SINCE THE END of last year, when the Catholic laity in the Democratic Republic of Congo (DRC) began to openly organize protests against their country’s political stalemate, there has been support from many quarters, both inside and outside the country. The local bishops are supporting their people too. Just recently, Pope Francis spoke up for the common good of all the Congolese people. Ecumenical and inter-faith relations are getting stronger, even as the government cracks down on protests.
And a new climate of support is also emerging among other Christians and those of other faiths, despite new victims of state violence. On Feb. 25, 2018, in the capital Kinshasa and other cities, peaceful protest marches organized by Catholic lay people were once again repressed.
So far, according to Church figures, there have been 149 peaceful marches, of which 66 were suppressed while still within parish grounds; 67 were broken up with live bullets and tear gas; and just 16 took place without incident. The final toll was two people shot dead, 32 wounded (13 of them with bullet wounds) and 76 people arrested. The police however claimed that just one person has been killed, by a rubber bullet, and that only five people have been wounded.
At the heart of the protests is a rejection of violence in every form and a condemnation of the self-perpetuating dictatorship of the regime; protesters also have called for free and transparent elections. At issue is the refusal of President Joseph Kabila to step down in accord with the constitutional term limit, something he had first agreed to as part of an agreement brokered in late 2016 by the DRC bishops’ conference. Mr. Kabila’s refusal to allow for presidential elections has triggered violence across the country.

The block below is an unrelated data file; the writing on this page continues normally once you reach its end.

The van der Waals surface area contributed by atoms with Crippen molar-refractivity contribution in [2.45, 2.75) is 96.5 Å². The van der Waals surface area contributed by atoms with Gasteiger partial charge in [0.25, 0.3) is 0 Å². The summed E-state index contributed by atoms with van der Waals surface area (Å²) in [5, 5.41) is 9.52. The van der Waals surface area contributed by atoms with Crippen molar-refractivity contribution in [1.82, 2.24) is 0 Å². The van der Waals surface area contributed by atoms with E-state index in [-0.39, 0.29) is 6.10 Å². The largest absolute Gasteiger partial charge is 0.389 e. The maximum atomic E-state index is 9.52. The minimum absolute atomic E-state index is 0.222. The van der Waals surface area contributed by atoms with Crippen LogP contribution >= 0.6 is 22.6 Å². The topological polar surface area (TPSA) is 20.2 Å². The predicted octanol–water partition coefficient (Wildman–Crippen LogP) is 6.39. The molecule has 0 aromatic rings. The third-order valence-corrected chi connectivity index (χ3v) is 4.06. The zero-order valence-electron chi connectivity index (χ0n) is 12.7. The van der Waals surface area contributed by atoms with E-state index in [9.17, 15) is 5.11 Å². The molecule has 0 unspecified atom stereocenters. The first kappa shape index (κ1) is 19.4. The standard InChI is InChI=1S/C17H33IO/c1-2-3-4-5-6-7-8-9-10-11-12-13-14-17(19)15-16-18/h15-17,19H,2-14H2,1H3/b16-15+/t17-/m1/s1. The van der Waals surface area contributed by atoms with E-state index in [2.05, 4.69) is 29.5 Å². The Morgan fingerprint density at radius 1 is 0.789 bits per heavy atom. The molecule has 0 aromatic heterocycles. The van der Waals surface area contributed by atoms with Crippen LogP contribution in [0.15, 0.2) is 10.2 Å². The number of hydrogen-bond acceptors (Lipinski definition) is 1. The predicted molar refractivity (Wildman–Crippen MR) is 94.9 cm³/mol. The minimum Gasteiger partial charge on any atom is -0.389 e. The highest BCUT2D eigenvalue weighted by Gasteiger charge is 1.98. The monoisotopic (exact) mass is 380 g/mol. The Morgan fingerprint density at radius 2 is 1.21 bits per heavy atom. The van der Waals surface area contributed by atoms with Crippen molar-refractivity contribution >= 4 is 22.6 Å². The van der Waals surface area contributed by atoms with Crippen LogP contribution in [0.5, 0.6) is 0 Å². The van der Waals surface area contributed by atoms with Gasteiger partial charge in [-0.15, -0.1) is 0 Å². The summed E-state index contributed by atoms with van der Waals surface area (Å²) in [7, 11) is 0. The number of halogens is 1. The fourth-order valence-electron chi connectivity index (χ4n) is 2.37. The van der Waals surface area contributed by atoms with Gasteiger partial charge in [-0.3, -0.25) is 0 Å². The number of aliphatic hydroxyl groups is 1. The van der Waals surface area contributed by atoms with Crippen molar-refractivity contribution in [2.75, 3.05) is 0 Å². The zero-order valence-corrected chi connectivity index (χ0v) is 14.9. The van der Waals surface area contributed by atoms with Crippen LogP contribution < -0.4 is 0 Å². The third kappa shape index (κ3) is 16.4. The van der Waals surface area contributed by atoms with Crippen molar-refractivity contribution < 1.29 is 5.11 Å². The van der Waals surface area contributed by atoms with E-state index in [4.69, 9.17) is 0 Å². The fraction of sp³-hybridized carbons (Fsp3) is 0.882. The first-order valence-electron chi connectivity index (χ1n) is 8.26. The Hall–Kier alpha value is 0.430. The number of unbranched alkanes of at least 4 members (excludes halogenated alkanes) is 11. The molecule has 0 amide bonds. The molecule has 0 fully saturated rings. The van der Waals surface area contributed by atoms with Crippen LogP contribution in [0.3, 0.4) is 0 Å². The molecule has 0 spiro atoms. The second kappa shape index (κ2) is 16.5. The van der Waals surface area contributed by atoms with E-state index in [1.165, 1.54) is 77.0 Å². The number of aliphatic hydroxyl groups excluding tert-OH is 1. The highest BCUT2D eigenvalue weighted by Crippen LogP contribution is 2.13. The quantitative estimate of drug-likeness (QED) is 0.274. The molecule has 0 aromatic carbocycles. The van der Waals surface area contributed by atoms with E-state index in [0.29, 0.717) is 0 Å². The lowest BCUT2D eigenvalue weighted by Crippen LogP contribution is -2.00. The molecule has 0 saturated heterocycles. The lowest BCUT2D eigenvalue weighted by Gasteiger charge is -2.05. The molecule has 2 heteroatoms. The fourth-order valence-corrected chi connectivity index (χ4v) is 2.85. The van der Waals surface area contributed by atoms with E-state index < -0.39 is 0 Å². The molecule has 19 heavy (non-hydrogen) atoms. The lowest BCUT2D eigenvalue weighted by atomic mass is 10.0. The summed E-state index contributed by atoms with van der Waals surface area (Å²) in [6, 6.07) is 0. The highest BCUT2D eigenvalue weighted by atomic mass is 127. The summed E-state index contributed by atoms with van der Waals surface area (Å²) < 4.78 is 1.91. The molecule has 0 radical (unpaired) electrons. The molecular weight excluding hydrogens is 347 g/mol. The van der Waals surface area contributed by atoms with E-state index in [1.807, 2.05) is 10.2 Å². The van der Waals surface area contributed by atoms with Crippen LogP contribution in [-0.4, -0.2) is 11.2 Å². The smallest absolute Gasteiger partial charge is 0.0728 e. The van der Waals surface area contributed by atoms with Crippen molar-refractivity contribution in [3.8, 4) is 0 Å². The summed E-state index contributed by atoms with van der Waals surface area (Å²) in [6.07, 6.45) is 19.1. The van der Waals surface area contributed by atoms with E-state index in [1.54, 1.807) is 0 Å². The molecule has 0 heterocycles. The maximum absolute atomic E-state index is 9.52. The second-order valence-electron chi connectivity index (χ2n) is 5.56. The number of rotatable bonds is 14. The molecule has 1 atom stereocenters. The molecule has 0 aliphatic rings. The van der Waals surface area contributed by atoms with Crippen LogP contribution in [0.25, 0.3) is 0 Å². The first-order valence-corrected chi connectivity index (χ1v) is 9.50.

The Church’s lay coordinating committee—which has been the moving force behind the protest marches—drew its inspiration from the message of the Congolese bishops at their Extraordinary Assembly held last November, at which the prelates declared: “Stand firm, people of the Congo; the country is in trouble.” The committee’s aim is to overcome the crisis of confidence in politicians, who have long been accused of inaction and corruption.
The call by Pope Francis for a Day of Prayer for Peace on Feb. 23, 2018, specifically for South Sudan and DRC—on the grounds peace is essential to development—was warmly welcomed in the local press as “an initiative coming from a great moral figure.” Messages of support for the protesters have also come from the bishops’ conferences of Niger, Burkina Faso and Madagascar; plus, there has been a flurry of visits by presidents of various countries of central and southern Africa.
Though they did not participate in any of the protest marches initially, recently members of Evangelical and other Protestant communities have joined the Catholic protesters, while Muslims have also begun expressing support; they have also condemned the violent crackdown on marchers by authorities. The various faith communities and religious groups have drawn closer together recently, realizing that they face the same realities in their towns and suburbs. The high cost of living, inflation and the shortage of basic essentials are hardships that affect everybody, regardless of religious faith or political allegiance.
—Dionzo Nsele Aimé Cyprien & Karla Sponar